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No Time for Complacency: The Most Dangerous Time on the Road

Nov 5, 2013 - Birmingham by

Safe driving should be a top priority all the time. But a lot of focus is on summer safety, especially for teenagers since the period from Memorial Day to Labor day is known as the 100 deadliest days for teen drivers. If you’re thinking the risk is behind you now that kids are back in school, though, the sad fact is that is simply not true. Winter and daylight savings time are coming, as is the busy holiday travel season. car-interior-1094865-m

Our Birmingham personal injury lawyers know that the risk of accidents can significantly increase during the winter time, in large part because people spend more time driving in the darkness. While advanced car headlight systems may help to reduce this risk in the future, drivers today need to be aware of the dangers and take extra precautions to stay safe as this dangerous time on the road approaches.

Winter Is a Dangerous Time for Accidents

According to Science Daily, many roads in the United States do not have proper roadway lighting because state and local government officials find it difficult to pay the cost of installation, maintenance and operation. Unfortunately, this can make the roads less safe since driving at night and in the dark leads to higher crash rates.

Daylight savings time–which was designed to protect the public from darkness in the early morning– can actually make the risk of auto accidents worse because people end up driving in the dark on the way home from work.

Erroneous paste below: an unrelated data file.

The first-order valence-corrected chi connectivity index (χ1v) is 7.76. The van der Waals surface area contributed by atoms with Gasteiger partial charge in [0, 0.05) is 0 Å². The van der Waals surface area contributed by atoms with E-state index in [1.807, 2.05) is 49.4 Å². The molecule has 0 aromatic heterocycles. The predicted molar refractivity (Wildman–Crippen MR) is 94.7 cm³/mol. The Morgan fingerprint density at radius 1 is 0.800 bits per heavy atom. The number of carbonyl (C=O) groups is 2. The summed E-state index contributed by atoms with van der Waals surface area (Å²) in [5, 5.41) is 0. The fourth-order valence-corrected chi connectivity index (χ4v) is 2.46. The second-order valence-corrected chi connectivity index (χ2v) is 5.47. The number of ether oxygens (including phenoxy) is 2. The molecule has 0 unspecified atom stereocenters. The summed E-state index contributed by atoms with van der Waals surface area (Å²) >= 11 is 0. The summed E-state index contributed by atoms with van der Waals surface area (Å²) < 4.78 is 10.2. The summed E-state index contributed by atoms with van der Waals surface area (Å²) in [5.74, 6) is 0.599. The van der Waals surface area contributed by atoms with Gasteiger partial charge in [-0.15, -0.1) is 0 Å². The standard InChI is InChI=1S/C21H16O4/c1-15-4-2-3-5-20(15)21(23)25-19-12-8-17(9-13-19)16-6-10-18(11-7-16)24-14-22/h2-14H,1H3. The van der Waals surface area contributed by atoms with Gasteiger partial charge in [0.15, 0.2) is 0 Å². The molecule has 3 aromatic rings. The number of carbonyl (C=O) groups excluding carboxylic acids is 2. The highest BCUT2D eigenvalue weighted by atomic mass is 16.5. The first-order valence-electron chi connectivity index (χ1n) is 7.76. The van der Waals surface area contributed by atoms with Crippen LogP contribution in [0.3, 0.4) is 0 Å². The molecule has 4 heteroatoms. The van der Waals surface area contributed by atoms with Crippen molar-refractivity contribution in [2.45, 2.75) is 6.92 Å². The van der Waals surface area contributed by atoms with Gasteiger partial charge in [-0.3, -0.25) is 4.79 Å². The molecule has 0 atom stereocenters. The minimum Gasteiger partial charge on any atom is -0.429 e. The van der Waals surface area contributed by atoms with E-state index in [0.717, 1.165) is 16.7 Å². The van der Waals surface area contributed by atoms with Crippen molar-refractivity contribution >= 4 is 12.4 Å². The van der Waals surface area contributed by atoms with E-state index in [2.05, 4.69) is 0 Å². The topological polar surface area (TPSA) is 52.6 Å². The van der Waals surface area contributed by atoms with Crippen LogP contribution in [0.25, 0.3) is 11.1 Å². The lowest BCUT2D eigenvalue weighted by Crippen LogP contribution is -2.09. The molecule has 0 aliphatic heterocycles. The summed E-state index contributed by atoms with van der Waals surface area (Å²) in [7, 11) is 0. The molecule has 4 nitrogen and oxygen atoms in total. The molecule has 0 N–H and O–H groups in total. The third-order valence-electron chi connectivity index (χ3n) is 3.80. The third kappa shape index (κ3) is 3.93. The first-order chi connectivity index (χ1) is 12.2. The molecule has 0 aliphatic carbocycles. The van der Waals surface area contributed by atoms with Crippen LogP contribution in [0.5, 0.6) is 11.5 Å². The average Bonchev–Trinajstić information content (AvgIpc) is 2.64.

The Coventry Telegraph indicated that a three-year trial period in Britain revealed that when daylight savings time was not in effect and the mornings were darker, there were more accidents in the morning rush hour but fewer deaths in the evening.

The trade-off wasn’t one-to-one either, as the darkness in the evenings had a bigger impact on increasing car crashes than the darker mornings. Based on the data, the Royal Society for the Prevention of Accidents says that not setting the clocks back could avoid 527 deaths and serious injuries on the roads. Of course, since daylight savings does go into effect in Alabama, drivers in Birmingham can expect to be in the dark during their return home from work.

Because early darkness makes winter a really dangerous driving time, it is important for:

  • Drivers to remember to drive slower when it is getting dark out because visibility is worse and there is a greater potential chance of an accident occurring
  • Parents to limit the amount of driving that kids do after dark, keeping in mind that it gets darker earlier and that accidents are significantly more likely to happen at night.
  • Drivers to look for advanced car headlight systems when buying a new car. Science Daily reported on research indicating that low-beam headlights could reduce the risk of night crashes by almost four percent among low-speed, sharp roadway curves and could reduce the risk between one and two percent when drivers were traveling at higher speeds along shallower curves.

By planning for a safe driving season, hopefully accidents can be avoided this year.

More Blog Entries:

Tuscaloosa Traffic Safety and the Launch of “Connected” Vehicles, Alabama Injury Attorneys Blog, September 3, 2013

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